There are funny stories I recall. Before my preliminary exam, which was about the time when I had this personal disappointment, I didn't study for the prelims at all. I didn't really get the grade that they expected me to get. They expected me to do better. I didn't do particularly well, but didn't turn out to be total buffoon either, so they let me take the oral exam, and it was a pretty thorough exam. Four or five faculty members questioned me for hours. At the end, Paul Zweifel said, “Please write Poisson's equation,” a well-known equation in mathematical physics. And I did. And he said, “There's something fishy about that.” I was very much taken aback: I looked at the blackboard at what I had written and it looked like Poisson's equation to me. So he let me stew. The people in the examination room were silent and let me simmer for about five minutes. Zweifel said, “That's okay. ‘Poisson’ means fish. Please go outside.” He meant in French, of course. Well, I knew that Paul Zweifel had supported himself teaching French as graduate student at Duke. I should have thought of this, but I was too serious to take that into account and recognize his joke. They let me in after a bit and said, “Okay, you passed. Go on.” He was justified to pick on me. Although I passed the German language exam that was required as a graduate student at the time (I passed the German exam with flying colors), I was not very good at French. I passed the French exam, but not with flying colors. So I should have known. I still can't speak much French. In the end Dieter Vincent became my thesis adviser because Paul Zweifel was no experimentalist; he's a mathematical physicist of considerable reputation. Anyway, Dieter was a real physicist, and an experimental physicist, so that was a good alliance. He let me do whatever I pleased. He is a very nice man. He's still among us, and we see each other once in a while. I finished my degree. I didn't know what I was going to do. After the spectrometer was built and operating and we began doing measurements, it was a natural thing to apply for a post-doc at the Institute for Science and Technology at the University of Michigan. The central building of that Institute was across the street from the Phoenix Memorial Laboratory where I worked — I didn't have to move my office. I stayed there and ran the spectrometer and began to gather a little research group and had some graduate students hanging on. The post-doc went on for a year, and there was an opportunity to apply for a faculty position, so I did. I was allowed to join the faculty as an assistant professor. My duties then were to teach introductory nuclear engineering courses and run the Nuclear Reactor Laboratory course, NE 445, which I had inherited. I had taught this a couple of times as a graduate student and a post-doc and made it into a fantastic course. It was offered twice a year, maybe sometimes also during the summer. I really enjoyed doing that course. I worked those students to the bone, the intellectual and sometimes physical bone. We all had fun, and the experience helped connect the students to their theory courses. We always did something new, invented some new experiment to do on the reactor or a reactor-related subject. It was my main course the whole time that I was a professor there. One of my doctoral students, Ronald Fleming, helped me in essential ways as my teaching assistant in NE 445, and we worked together in a collaboration that has lasted many years. From time to time, I taught the introductory Nuclear Reactor Theory course and Glenn Knoll’s Radiation Detection course, from which I learned a great deal. Also, I enjoyed a close collaboration and personal friendship with Louis Hamilton, who joined the NE faulty from UC Berkeley. We devised some pool boiling and flow boiling experiments for the Reactor Laboratory course. I had graduate students, some of whom did work on the spectrometer, which we converted into a 2-rotor diffraction instrument because, as a spectrometer, it wasn't going to make many marks, but it was pretty effective as a diffraction instrument, providing access to higher wave vectors than was available in those days, a range that is still respectable. The DOE bailed out, having supported this as a spectrometer until the NSF picked it up. So I worked with the NSF. Half my students did reactor physics for their thesis and half did neutron scattering. As a young professor, I took on what, at the time, were some of the older students, senior to me but still working on their degrees. My first student was Wayne Lehto. He did an experiment with reactor noise, which was an interesting phenomenon that was of current interest at the time. He went to work for Argonne National Laboratory, Argonne West in Idaho, and retired a few years ago.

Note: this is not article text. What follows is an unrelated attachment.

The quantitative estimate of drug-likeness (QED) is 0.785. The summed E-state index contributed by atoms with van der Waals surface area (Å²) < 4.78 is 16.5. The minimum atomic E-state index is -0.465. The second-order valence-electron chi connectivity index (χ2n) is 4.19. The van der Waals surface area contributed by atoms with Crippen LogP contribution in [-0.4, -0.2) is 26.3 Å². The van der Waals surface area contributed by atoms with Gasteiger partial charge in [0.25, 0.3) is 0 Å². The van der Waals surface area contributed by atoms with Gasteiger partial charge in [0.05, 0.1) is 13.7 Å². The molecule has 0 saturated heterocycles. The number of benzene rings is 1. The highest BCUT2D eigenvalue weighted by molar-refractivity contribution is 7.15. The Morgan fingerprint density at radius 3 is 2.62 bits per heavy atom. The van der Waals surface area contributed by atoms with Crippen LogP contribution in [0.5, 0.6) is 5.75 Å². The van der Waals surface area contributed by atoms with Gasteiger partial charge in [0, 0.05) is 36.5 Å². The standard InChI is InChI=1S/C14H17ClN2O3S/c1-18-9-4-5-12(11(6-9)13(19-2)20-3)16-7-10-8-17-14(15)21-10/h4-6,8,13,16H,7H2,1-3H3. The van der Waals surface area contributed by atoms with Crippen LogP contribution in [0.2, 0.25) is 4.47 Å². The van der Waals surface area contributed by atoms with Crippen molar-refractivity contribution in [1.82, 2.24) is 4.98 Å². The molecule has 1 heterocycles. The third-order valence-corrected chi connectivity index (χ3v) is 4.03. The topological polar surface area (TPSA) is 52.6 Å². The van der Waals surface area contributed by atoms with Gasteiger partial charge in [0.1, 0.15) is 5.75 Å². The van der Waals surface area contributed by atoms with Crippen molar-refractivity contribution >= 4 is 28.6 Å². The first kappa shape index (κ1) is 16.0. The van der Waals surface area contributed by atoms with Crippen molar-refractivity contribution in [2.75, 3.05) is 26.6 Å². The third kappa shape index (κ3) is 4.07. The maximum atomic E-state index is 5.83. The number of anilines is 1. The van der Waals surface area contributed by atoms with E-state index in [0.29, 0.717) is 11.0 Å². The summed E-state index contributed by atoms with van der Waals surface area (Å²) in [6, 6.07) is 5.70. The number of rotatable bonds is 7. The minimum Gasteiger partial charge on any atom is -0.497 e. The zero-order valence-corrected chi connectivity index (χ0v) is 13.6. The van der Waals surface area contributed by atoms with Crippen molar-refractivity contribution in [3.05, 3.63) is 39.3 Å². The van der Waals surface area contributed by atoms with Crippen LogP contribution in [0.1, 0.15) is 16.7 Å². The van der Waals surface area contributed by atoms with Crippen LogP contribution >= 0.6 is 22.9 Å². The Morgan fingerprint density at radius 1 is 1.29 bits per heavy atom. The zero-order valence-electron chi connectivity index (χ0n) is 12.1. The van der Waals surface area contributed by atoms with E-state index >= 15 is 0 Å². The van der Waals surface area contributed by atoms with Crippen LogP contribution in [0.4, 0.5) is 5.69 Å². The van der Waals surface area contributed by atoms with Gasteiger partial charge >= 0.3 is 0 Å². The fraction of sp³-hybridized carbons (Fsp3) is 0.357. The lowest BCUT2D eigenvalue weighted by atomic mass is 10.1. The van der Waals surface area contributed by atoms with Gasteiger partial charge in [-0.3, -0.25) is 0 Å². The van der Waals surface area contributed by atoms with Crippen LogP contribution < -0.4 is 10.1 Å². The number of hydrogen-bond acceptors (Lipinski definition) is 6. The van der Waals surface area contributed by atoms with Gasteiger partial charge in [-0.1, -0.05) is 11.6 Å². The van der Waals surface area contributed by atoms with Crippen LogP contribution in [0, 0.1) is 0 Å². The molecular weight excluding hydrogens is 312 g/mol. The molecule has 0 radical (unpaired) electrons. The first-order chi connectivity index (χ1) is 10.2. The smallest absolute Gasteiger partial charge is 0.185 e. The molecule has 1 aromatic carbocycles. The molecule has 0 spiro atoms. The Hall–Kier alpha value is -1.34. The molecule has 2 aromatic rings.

Westfall: